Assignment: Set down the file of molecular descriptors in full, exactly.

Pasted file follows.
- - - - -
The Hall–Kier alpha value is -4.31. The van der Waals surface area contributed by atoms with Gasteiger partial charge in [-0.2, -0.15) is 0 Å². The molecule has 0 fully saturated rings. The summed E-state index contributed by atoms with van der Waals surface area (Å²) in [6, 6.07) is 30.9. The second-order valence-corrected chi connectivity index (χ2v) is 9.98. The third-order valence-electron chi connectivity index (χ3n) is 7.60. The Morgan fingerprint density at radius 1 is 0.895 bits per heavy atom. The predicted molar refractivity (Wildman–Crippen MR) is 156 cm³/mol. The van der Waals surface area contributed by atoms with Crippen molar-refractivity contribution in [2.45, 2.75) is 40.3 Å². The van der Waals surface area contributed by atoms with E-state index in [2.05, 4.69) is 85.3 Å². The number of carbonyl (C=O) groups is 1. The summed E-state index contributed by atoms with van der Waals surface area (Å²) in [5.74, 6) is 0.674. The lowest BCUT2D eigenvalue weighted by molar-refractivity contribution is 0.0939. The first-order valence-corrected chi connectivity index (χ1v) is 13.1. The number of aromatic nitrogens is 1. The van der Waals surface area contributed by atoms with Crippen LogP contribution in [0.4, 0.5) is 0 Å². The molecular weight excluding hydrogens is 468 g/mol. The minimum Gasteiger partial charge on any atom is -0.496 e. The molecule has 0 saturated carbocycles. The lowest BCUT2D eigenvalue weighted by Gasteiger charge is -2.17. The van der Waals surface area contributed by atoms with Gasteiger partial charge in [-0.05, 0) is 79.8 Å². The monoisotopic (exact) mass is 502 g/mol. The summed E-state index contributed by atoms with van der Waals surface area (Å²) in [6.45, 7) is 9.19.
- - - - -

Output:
The Hall–Kier alpha value is -4.31. The van der Waals surface area contributed by atoms with Gasteiger partial charge in [-0.2, -0.15) is 0 Å². The molecule has 0 fully saturated rings. The summed E-state index contributed by atoms with van der Waals surface area (Å²) in [6, 6.07) is 30.9. The second-order valence-corrected chi connectivity index (χ2v) is 9.98. The third-order valence-electron chi connectivity index (χ3n) is 7.60. The Morgan fingerprint density at radius 1 is 0.895 bits per heavy atom. The predicted molar refractivity (Wildman–Crippen MR) is 156 cm³/mol. The van der Waals surface area contributed by atoms with Crippen molar-refractivity contribution in [2.45, 2.75) is 40.3 Å². The van der Waals surface area contributed by atoms with E-state index in [2.05, 4.69) is 85.3 Å². The number of carbonyl (C=O) groups is 1. The summed E-state index contributed by atoms with van der Waals surface area (Å²) in [5.74, 6) is 0.674. The lowest BCUT2D eigenvalue weighted by molar-refractivity contribution is 0.0939. The first-order valence-corrected chi connectivity index (χ1v) is 13.1. The number of aromatic nitrogens is 1. The van der Waals surface area contributed by atoms with Crippen LogP contribution in [0.4, 0.5) is 0 Å². The molecular weight excluding hydrogens is 468 g/mol. The minimum Gasteiger partial charge on any atom is -0.496 e. The molecule has 0 saturated carbocycles. The lowest BCUT2D eigenvalue weighted by Gasteiger charge is -2.17. The van der Waals surface area contributed by atoms with Gasteiger partial charge in [-0.05, 0) is 79.8 Å². The monoisotopic (exact) mass is 502 g/mol. The summed E-state index contributed by atoms with van der Waals surface area (Å²) in [6.45, 7) is 9.19.